New Federal Regulations that may affect your Financial Aid
Published: Tuesday, April 3, 2012
Updated: Friday, November 2, 2012 17:11
In late December, the Consolidated Appropriations Act of 2012 was signed into law. This legislation impacts federal financial aid programs and student eligibility for the 2012-2013 academic year.
Some students who received the Pell grant in the past may no longer be eligible for the reasons below:
The new law also reduces the duration of a student’s Pell grant eligibility to a 12-semester lifetime limit. Students who have received Pell grant funds for the equivalent of 12 full-time semesters will not be eligible to receive this grant for future semesters. Full-time enrollment is defined as 12 or more credits per semester.
How will you know if you are nearing your lifetime limit?
To determine remaining eligibility, the Department of Education (DOE) must review all Pell grants awarded since the program began. Beginning in mid-April, the DOE will send emails to all 2012-2013 FAFSA applicants who appear to be nearing their lifetime limit. It is possible that students may be awarded for the 2012-13 academic year before the DOE makes a final eligibility determination.
If you are awarded Pell grant funds and later found to have exceeded the lifetime limit, the award will be canceled and you could be responsible for any resulting balances.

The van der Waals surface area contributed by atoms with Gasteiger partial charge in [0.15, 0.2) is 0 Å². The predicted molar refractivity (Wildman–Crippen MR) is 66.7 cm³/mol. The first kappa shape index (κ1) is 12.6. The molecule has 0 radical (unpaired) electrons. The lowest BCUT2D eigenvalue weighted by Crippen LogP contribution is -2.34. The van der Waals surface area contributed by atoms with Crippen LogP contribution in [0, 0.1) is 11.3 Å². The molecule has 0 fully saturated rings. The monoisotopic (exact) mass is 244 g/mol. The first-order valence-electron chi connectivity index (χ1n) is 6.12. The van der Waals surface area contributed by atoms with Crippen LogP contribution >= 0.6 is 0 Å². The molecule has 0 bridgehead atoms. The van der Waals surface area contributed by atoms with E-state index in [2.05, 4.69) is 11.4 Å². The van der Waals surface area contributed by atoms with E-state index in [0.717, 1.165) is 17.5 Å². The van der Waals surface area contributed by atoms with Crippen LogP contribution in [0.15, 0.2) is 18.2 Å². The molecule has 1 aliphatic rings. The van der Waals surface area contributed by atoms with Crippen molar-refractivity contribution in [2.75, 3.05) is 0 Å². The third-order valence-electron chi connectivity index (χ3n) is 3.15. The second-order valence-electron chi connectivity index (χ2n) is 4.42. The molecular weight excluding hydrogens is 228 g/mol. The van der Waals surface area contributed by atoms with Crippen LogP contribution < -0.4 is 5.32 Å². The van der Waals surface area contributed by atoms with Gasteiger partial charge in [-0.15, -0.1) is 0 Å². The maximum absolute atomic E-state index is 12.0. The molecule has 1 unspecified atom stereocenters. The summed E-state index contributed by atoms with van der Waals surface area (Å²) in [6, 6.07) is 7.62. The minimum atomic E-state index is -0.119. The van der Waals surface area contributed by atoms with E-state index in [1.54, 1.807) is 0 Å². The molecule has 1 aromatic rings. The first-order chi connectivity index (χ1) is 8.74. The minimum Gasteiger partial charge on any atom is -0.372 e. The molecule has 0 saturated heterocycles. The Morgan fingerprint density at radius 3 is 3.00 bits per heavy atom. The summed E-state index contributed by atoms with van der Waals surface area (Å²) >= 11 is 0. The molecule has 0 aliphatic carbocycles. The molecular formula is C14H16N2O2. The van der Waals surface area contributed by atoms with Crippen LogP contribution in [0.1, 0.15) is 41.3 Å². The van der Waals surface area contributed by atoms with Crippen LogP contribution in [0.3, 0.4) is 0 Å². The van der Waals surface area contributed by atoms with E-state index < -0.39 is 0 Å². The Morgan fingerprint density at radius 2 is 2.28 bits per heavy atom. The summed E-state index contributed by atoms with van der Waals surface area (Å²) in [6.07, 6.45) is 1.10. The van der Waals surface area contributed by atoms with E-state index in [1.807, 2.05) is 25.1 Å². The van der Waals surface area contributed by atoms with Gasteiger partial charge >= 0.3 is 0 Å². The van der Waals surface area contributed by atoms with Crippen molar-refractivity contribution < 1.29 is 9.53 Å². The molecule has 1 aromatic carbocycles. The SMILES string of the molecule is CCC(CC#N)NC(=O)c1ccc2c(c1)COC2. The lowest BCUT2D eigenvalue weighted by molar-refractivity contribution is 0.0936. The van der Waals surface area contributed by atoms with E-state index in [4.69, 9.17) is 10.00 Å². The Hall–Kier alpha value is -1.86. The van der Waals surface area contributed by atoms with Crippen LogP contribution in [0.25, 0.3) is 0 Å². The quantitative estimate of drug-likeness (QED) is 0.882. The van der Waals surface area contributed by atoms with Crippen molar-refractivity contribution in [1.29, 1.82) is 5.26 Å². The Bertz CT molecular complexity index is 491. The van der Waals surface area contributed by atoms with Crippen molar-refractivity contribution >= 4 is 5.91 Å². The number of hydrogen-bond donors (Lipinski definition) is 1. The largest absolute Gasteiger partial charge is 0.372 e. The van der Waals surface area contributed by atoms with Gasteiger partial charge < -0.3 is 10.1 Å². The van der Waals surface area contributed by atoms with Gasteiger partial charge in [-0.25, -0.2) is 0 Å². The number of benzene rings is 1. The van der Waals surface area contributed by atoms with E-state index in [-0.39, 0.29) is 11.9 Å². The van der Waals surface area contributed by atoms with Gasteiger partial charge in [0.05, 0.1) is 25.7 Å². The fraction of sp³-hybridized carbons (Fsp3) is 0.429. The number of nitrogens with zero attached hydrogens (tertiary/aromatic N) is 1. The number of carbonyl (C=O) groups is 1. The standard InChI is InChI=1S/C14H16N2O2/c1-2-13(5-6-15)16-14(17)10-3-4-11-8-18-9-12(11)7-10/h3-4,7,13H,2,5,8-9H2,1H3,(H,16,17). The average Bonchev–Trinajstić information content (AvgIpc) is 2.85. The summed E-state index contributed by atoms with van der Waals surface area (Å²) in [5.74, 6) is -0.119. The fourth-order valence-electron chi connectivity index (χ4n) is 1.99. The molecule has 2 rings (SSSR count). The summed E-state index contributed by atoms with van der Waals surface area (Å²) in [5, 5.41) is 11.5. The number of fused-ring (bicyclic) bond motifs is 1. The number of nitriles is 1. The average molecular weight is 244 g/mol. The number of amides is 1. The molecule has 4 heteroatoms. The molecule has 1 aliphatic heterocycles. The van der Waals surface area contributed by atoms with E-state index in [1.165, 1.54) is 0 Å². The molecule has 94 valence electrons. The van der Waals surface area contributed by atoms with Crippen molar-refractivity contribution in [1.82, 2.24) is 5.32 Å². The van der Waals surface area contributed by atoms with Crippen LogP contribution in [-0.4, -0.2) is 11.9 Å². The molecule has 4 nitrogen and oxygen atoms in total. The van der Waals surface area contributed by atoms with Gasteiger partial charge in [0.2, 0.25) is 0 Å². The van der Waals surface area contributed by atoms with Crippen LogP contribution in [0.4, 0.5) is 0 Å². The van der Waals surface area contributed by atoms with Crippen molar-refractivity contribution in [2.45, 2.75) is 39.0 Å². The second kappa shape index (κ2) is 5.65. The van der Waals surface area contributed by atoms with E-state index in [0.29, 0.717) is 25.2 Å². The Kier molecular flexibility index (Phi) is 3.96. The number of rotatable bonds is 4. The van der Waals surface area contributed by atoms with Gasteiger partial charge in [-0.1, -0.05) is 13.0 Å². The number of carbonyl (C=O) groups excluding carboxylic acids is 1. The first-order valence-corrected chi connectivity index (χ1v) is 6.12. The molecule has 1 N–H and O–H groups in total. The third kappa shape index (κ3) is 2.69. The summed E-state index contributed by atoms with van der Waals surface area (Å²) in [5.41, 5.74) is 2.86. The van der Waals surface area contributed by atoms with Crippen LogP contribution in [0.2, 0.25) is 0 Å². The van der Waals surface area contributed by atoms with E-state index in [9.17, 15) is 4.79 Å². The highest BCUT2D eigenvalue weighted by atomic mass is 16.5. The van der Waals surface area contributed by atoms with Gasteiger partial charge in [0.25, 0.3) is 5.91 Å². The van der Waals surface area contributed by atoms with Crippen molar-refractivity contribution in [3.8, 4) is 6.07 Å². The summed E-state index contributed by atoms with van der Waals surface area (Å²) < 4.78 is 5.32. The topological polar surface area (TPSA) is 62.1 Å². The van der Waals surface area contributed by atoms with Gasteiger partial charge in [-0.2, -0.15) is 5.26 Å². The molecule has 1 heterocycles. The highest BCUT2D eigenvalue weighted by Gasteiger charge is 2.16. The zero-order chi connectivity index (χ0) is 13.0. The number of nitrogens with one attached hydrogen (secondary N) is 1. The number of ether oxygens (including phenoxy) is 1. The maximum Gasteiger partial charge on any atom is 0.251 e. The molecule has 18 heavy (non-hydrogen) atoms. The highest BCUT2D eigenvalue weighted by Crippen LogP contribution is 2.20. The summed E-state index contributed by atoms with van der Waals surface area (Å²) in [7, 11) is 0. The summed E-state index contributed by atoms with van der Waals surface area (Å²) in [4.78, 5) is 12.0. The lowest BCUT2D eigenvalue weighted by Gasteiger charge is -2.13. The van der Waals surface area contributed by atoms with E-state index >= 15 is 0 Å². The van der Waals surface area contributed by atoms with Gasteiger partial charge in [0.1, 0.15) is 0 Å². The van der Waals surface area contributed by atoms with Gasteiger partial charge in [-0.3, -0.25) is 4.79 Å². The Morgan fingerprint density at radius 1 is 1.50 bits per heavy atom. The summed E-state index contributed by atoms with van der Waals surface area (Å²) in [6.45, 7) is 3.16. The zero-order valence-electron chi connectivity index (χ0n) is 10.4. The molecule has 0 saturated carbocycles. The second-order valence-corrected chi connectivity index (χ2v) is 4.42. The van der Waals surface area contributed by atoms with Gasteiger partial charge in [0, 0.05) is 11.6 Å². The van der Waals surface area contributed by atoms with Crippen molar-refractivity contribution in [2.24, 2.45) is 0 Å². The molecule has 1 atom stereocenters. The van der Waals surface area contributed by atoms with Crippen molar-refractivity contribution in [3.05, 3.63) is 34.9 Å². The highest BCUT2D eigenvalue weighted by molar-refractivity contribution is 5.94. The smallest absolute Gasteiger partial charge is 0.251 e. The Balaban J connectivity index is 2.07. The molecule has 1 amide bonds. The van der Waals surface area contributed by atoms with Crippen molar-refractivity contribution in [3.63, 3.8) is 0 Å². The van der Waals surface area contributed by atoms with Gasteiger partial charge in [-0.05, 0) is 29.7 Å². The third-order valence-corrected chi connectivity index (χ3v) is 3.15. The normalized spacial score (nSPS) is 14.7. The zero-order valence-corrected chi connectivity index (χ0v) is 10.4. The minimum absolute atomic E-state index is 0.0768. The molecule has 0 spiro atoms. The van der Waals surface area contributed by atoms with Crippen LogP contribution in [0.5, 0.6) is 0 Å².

The MATC Financial Aid Office is awaiting more specific guidance pertaining to these changes from the Department of Education.
When more information becomes available, we will communicate it with you.
In the meantime, if you have specific questions or concerns, please visit our office located in the Welcome Center at all campuses or send your questions to firstname.lastname@example.org.
Federal regulations limit the number of times a student may repeat a course and receive financial aid for that course.
A student may receive aid to repeat a previously passed course one additional time. Once a student has completed any course twice with a passing grade, he/she is no longer eligible to receive aid for that course.
A student may receive aid when repeating a course that was previously failed, regardless of the number of times the course was attempted and failed.
If a student retakes a course that is not aid eligible, a recalculation of aid is done to exclude the credits for the repeated course. If a balance is due after the recalculation, the student must make payment in order to retain the course.
This rule applies whether or not the student received aid for earlier enrollments in the course.